Tag Archives: RPME

Case Study: Do Personalized Logos Increase Revenue?


It’s conventional wisdom that  personalization boosts the bottom-line performance of your email marketing. And it often works. But maybe don’t count on it… That’s what we learned from this case study, which is the second of a series (here’s the first one) about a journey into personalized email that one of my clients took. You’ll learn what they did, how it performed, and what we

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Personalization and Email Performance (A Case Study)


You’ve probably read about personalization and how it boosts the bottom-line performance of your email marketing. Or maybe you’ve read about how it can be creepy. Or maybe both. Here’s a case study, the first of a few I’ll publish, about a journey into personalized email that one of my clients took. You’ll learn what they did, how it performed, and what we learned. As

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A Tale of Two Purchased Lists (A Case Study)


Which segments of your list are most profitable? Are purchased lists always low performers? This client case study provides answers to both of these questions – as well as providing a framework for you to use to answer them for your own list segments. As always, don’t just take these test results as gospel – do your own testing to see how your audience performs!

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Case Study: How many products does it take to optimize revenue?


How many products should you include in an email to optimize revenue? As marketers, we have to balance the number of products we present to potential customers. Too few and you may lose sales because there aren’t enough options; too many and you may lose sales due to analysis paralysis. This is a test I do a lot with clients sending multi-product emails. We work

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Holiday Prep: Best Day to Send Email (A/B Split Test)


I always get a laugh out of research promising to reveal the ‘best day to send email.’ Because, think about it… if the research says ‘Thursday at 3:00 PM ET’ is the best day/time to send, and everyone started sending at 3:00 PM ET on Thursdays, then the best time to send would be any time but that. Because at 3:00 PM ET on Thursdays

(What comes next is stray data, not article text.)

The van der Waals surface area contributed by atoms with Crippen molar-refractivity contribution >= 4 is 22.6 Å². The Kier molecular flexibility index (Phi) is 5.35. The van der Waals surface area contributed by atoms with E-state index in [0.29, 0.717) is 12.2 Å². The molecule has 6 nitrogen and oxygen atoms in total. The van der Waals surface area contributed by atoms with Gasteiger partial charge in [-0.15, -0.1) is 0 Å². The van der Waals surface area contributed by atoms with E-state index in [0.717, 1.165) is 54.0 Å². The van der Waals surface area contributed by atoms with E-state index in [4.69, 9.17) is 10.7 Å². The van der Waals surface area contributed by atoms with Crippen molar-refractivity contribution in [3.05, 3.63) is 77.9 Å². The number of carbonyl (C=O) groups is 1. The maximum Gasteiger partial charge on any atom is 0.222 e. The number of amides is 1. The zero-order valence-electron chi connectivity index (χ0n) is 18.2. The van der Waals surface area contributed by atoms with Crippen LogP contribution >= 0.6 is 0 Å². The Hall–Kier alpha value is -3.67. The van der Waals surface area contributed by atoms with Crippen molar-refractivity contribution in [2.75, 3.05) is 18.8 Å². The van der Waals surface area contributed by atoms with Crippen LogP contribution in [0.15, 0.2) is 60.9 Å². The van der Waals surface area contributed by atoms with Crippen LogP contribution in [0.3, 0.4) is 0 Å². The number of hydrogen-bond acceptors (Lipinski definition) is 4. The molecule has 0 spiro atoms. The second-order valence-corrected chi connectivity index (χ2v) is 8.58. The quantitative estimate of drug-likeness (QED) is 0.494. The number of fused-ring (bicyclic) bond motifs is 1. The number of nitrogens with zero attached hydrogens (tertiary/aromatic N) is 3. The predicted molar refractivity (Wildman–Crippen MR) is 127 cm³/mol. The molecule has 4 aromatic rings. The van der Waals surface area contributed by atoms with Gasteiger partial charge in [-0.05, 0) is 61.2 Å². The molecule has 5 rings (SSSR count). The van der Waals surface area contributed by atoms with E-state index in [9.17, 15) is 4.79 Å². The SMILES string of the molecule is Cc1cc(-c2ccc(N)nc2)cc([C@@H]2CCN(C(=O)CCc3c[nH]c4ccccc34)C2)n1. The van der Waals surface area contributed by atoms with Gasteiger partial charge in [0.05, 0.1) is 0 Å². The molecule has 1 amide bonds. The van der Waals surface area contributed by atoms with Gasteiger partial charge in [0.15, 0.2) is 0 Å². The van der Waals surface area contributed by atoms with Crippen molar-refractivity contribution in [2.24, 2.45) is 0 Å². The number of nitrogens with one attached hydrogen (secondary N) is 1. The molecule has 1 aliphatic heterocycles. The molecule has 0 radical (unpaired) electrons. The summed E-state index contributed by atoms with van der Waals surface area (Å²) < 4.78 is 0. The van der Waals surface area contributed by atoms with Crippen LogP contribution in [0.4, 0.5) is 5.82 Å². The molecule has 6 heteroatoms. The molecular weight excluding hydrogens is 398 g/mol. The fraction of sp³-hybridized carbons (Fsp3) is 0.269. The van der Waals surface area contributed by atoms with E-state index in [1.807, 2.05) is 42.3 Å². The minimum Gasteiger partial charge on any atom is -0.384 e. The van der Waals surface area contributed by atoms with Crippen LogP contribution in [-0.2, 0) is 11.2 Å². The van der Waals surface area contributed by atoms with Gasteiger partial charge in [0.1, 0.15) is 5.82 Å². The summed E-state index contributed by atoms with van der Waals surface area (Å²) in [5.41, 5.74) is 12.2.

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43% increase in revenue with a holiday campaign! Here’s how we did it…


I’m not a big fan of subject line tests for a couple reasons. They’re overused and many don’t have a good chance of success because they lack a sound hypothesis. If I undertake a subject line test with a client I’m going to do it strategically, to give us our best chance at a significant lift in bottom-line performance. That’s what we did for an

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Proof that Click-through Rate is NOT a Good KPI


“We don’t have tracking set up for revenue or conversions. We just look at opens and clicks. Because the email with the highest click rate probably has the highest conversion rate as well, right?” As an email marketing consultant and trainer, I hear this a lot. I get it. It takes time, budget, and resources to integrate Google Analytics or another platform that’s measuring your

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Case Study: Subject Line Change Increases Revenue by 9%


It’s always fun to experience, and write about, big wins, like a 918% increase in revenue, or a 350% boost in list growth, or a 100% increase in site traffic. It would nice if every test delivered that, but that’s not the case. Here’s the thing: if you can earn a lift of 10% on every test and apply each learning before you do your

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Case Study: More Product Blocks, Less Revenue


Back in 2020, I was consulting for a B2B client with an enormous number of products. Their buyers are buying in bulk; they don’t buy one of an item, they buy 100 or 1,000 of an item. We did a series of A/B split tests, with different email templates, to find the ‘sweet spot’ – the perfect number of products to include in each email

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Case Study: Less Copy Generates a 918% Lift in Email Revenue


Sometimes less is more – a lot more. Case in point: this case study from 2020, where removing some copy generated a 918% lift in revenue-per-thousand-emails-sent (RPME). You can see the control at the left below, the test version is on the right. and the color key to content is there as well. When you’re thinking about what you might test, you always want to

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